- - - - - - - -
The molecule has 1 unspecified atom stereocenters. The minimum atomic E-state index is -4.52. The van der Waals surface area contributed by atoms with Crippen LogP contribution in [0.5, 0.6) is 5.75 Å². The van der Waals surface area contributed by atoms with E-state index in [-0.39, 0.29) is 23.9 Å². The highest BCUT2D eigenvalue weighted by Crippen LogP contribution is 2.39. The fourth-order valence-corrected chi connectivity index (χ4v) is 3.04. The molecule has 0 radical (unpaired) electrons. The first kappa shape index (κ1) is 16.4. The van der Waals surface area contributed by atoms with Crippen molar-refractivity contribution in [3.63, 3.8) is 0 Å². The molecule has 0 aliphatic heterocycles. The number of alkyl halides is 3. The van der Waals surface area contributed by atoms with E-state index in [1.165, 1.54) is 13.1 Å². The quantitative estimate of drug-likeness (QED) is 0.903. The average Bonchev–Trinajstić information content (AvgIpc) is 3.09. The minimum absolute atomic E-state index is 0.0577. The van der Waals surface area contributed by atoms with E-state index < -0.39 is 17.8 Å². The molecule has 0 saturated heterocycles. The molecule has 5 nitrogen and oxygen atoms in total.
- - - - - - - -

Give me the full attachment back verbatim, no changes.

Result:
The molecule has 1 unspecified atom stereocenters. The minimum atomic E-state index is -4.52. The van der Waals surface area contributed by atoms with Crippen LogP contribution in [0.5, 0.6) is 5.75 Å². The van der Waals surface area contributed by atoms with E-state index in [-0.39, 0.29) is 23.9 Å². The highest BCUT2D eigenvalue weighted by Crippen LogP contribution is 2.39. The fourth-order valence-corrected chi connectivity index (χ4v) is 3.04. The molecule has 0 radical (unpaired) electrons. The first kappa shape index (κ1) is 16.4. The van der Waals surface area contributed by atoms with Crippen molar-refractivity contribution in [3.63, 3.8) is 0 Å². The molecule has 0 aliphatic heterocycles. The number of alkyl halides is 3. The van der Waals surface area contributed by atoms with E-state index in [1.165, 1.54) is 13.1 Å². The quantitative estimate of drug-likeness (QED) is 0.903. The average Bonchev–Trinajstić information content (AvgIpc) is 3.09. The minimum absolute atomic E-state index is 0.0577. The van der Waals surface area contributed by atoms with E-state index < -0.39 is 17.8 Å². The molecule has 0 saturated heterocycles. The molecule has 5 nitrogen and oxygen atoms in total.